Retired Maine Attorney Joins Fight Against Foreclosures; Volunteers Services With Local Legal Aid Program
- When Maine National Bank collapsed during the recession of the early 1990s, Tom Cox's job was to collect money from businesses that had borrowed from the failed bank.
- Nearly two decades later, as Mainers face a new economic crisis, the 64-year-old retired lawyer has emerged on the flip side of debt collection. Cox volunteers several hours each week in a program called Maine Attorneys Saving Homes. It was developed over the past year within the Volunteer Lawyers Project, a division of Pine Tree Legal Assistance. The program provides free legal help to individuals and families on the brink of foreclosure.
- This past spring, just as the Maine Attorneys Saving Homes program was getting started, Cox made a telephone call and offered to help. "It felt like a gift from heaven," said Juliet Holmes-Smith, director of the Volunteer Lawyers Project.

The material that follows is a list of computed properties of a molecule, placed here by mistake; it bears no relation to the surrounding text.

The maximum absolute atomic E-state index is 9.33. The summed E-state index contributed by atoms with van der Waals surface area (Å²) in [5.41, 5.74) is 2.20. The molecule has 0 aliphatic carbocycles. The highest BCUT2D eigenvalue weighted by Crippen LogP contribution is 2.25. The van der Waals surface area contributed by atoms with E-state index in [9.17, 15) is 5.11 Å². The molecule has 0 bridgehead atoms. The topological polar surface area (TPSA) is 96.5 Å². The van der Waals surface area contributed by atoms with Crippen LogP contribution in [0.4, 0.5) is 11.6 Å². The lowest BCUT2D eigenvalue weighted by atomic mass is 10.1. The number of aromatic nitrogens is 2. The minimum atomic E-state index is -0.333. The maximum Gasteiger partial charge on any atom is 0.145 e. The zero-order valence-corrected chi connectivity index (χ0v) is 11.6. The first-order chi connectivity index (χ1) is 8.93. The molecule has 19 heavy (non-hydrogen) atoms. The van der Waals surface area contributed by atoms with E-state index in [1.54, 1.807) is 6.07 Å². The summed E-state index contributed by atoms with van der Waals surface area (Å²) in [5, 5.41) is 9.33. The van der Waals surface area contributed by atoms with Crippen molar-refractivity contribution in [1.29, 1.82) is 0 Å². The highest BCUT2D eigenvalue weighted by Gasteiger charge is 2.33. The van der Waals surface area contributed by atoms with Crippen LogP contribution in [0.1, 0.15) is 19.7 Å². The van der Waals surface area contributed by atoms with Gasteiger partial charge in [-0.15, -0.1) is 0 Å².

- Holmes-Smith had about 20 lawyers who had taken preliminary training on foreclosure and were ready to take some cases. But the program didn't have anyone with the expertise of Cox. And it didn't have a volunteer willing to come into the office, analyze the case files and farm them out to the lawyers across the state. Cox stepped easily into that role.
For more, see Volunteer lawyer helping save homes (Group's members negotiate new terms, go to court for homeowners caught by economic woes).